Waging war on single-use plastics
From food packaging and cigarette butts through to disposable items like balloons, straws, plastic cutlery and wipes, single-use plastics are ever-present in everyday life. They are also a major cause of litter and frequently contaminate our recycling.
(Not so) Fun Facts
- 75% of the rubbish collected on Western Australian beaches in 2017 was plastic.
- The five most common types of plastic found were: fragments, cigarette butts and filters, plastic bags and wrap, food packaging and fishing line.
Here are five ways you can tackle single-use plastic today.
1. Make sure your voice is heard
After the introduction of the ban on lightweight plastic bags in Western Australia it’s estimated that, in just the first six months, it prevented approximately 225 million bags from ending up in landfill and the ocean.
Now the WA Government is asking the public what types of single-use plastic they’d like to see tackled next through a possible mix of regulation, education and changes to government purchasing practices.
This is an opportunity for you to help shape how WA will tackle the issue of waste from the top down.
You can specify which 10 single-use plastics you’re most concerned about as well as the approaches you’d most like to see the Government take to help reduce them in the future.
If you haven’t already done so, complete the “Reducing Single-Use Plastic Survey” (it closes Friday 12 July) – it should only take about five minutes. You also have the opportunity to participate in one of 10 community workshops around the state, you can register your interest via the Department of Water and Environmental Regulation.
2. Carry a 'reusables kit'
They say change starts at home, but when it comes to tackling single-use products we think it’s changing what you do when you are out-and-about (and most in need of convenience) that holds the key!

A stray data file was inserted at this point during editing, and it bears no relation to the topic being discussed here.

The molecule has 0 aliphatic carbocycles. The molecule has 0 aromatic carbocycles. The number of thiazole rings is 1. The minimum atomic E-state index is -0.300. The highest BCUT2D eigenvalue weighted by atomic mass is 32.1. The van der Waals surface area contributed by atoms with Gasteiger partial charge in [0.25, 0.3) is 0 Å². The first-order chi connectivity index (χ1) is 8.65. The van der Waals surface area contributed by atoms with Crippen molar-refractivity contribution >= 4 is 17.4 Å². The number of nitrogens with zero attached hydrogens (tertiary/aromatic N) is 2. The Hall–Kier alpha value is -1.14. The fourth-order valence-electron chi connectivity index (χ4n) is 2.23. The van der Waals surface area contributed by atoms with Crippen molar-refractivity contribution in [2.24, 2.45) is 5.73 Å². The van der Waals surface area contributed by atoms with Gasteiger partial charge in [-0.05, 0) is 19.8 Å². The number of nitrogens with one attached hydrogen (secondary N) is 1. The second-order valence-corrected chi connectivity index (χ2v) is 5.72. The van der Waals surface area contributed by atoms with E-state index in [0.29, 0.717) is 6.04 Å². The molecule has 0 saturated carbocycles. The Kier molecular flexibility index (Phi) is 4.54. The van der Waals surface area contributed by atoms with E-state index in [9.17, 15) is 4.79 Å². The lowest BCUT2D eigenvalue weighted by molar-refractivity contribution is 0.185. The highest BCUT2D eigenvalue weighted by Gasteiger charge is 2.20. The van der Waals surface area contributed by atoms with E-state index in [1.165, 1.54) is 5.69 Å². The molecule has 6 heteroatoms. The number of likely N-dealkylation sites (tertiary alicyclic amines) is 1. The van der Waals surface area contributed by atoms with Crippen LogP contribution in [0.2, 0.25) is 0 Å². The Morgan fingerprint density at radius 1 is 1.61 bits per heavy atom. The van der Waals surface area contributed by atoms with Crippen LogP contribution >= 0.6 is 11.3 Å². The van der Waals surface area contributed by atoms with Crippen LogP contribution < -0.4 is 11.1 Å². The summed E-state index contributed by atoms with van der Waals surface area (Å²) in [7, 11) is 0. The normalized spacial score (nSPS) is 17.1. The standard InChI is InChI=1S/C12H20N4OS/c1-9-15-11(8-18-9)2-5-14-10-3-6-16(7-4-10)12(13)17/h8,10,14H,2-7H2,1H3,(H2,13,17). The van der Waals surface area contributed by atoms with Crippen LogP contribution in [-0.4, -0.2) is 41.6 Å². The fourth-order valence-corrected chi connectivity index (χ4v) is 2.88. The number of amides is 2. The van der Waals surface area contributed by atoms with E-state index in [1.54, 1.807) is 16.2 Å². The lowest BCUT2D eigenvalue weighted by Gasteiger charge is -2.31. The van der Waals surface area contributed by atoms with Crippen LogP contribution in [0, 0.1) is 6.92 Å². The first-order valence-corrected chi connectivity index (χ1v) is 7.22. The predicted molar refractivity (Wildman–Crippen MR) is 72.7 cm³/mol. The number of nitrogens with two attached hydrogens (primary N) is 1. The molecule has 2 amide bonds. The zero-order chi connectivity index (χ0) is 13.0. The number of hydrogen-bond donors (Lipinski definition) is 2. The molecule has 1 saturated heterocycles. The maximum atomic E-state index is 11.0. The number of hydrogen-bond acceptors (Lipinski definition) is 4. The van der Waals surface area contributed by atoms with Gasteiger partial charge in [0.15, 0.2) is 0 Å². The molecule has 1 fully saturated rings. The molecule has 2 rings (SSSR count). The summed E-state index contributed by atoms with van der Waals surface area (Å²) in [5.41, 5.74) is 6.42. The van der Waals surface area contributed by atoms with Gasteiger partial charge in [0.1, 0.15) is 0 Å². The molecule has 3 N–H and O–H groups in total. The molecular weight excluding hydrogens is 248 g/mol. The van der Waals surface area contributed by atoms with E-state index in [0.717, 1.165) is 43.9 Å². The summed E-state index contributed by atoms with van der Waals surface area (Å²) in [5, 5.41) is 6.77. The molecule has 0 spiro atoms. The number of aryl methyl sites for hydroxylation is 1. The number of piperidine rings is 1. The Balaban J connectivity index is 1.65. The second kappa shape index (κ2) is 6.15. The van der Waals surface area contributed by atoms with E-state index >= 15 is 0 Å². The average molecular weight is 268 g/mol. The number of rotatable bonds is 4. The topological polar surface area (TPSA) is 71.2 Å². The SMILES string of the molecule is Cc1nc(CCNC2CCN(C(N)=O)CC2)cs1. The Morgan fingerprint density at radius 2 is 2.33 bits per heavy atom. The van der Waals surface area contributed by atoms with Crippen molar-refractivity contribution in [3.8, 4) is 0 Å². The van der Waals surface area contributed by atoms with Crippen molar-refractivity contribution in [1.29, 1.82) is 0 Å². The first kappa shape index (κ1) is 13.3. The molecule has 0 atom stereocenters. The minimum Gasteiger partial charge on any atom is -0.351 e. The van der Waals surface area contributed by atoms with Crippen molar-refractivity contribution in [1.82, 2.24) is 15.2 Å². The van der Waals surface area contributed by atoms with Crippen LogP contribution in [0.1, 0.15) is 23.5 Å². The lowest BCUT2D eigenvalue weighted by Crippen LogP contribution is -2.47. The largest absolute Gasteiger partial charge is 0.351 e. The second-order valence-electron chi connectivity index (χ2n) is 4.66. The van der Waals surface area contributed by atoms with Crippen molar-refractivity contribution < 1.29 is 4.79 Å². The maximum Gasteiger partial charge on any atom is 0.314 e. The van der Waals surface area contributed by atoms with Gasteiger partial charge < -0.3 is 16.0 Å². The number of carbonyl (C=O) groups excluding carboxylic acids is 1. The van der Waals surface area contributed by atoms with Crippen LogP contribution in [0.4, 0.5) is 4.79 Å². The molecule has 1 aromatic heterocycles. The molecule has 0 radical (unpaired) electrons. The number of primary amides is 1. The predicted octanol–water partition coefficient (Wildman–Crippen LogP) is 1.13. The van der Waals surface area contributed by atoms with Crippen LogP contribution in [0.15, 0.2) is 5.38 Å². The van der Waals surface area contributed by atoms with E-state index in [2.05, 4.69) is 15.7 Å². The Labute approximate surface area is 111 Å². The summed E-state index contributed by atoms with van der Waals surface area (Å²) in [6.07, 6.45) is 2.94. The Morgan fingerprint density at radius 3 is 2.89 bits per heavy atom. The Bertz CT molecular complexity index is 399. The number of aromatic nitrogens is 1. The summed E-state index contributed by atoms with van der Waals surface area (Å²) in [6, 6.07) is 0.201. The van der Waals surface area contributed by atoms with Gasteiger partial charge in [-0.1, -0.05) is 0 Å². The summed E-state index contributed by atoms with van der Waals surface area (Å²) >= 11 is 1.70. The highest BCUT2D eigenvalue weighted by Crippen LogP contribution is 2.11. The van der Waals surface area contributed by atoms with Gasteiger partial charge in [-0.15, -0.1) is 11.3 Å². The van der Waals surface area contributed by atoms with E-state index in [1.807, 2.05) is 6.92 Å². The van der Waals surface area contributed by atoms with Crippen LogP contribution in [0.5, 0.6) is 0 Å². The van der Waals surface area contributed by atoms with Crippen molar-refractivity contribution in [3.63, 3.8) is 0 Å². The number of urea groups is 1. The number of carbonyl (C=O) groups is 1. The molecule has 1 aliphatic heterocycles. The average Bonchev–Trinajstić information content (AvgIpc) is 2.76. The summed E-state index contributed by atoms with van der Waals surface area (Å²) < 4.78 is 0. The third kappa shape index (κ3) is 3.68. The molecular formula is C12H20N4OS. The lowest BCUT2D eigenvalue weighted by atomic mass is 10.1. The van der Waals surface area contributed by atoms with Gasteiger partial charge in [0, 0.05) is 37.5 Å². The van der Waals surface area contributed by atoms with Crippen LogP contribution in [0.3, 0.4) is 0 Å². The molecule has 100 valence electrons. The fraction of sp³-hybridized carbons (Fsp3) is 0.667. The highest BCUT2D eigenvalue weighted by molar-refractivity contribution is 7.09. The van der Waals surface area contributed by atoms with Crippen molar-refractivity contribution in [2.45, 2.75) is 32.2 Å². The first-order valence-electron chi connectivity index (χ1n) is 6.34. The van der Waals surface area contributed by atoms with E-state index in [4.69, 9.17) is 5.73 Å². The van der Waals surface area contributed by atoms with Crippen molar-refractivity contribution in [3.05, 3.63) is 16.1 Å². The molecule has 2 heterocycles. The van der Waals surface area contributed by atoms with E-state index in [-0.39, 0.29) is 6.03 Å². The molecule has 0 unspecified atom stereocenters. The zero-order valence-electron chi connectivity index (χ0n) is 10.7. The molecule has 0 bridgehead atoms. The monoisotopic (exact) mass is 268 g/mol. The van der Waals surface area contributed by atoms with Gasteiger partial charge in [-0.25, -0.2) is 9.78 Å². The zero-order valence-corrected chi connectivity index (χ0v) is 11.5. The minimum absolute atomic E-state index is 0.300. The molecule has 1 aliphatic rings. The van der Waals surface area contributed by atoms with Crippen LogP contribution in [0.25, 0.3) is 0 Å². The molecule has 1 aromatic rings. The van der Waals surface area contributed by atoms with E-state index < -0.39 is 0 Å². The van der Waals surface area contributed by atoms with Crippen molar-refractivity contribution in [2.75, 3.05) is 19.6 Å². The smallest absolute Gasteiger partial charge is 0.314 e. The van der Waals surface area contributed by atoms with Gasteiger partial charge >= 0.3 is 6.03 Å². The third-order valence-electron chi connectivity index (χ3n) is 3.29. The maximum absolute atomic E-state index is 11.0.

Breaking up with single-use plastic is much easier if you have the right tools in your toolkit! Some of favourite impact-owning items include:
3. Choose 'naked' whenever possible
Sick of seeing over-packaged products everywhere? Vote with your wallet and leave them on the shelf. This includes everything from your fruit, veg, bread and grocery staples through to takeaway meals and less common purchases like toys and electrical items.
Bring extra bags and containers when you head to the supermarket, and buy from farmers’ markets, bulk food stores and second-hand shops instead. In the same way you may consider price when comparing items, start comparing the plastic waste and use this to inform your decision-making.
These sorts of small changes add up, item by item, shop by shop.
4. Put it in the (right) bin
One of the biggest problems with single-use plastics is that they are often disposed of incorrectly.
Regardless of whether you make the rubbish yourself or find it when you are out-and-about, putting it in a bin is a step in the right direction. While landfill is never our preferred option, it’s certainly better than litter being ingested by wildlife and marine life and waste blockages caused by flushing items down the toilet (fatberg anyone?).
If it’s recyclable, and if you can, put it in a recycling bin.
Wondering what goes where? Here are 13 common problem items and where they should go.
Takeaway coffee cups
Drink container (silver-lined cartons)
Food packaging (hard plastic, dirty)
Wipes (baby, cleaning, facial; including those marked as 'flushable')
Takeaway coffee lids
Drink containers (glass, aluminium, plastic bottles, wax-lined cartons)
Drink container lids (metal)
Food packaging (hard plastic, clean)
SPECIAL Collection pointS
Drink container lids (plastic)
Food packaging (soft plastic or foil)
Start small – choose one single-use plastic item to wage a personal war against – or be ambitious and target them all.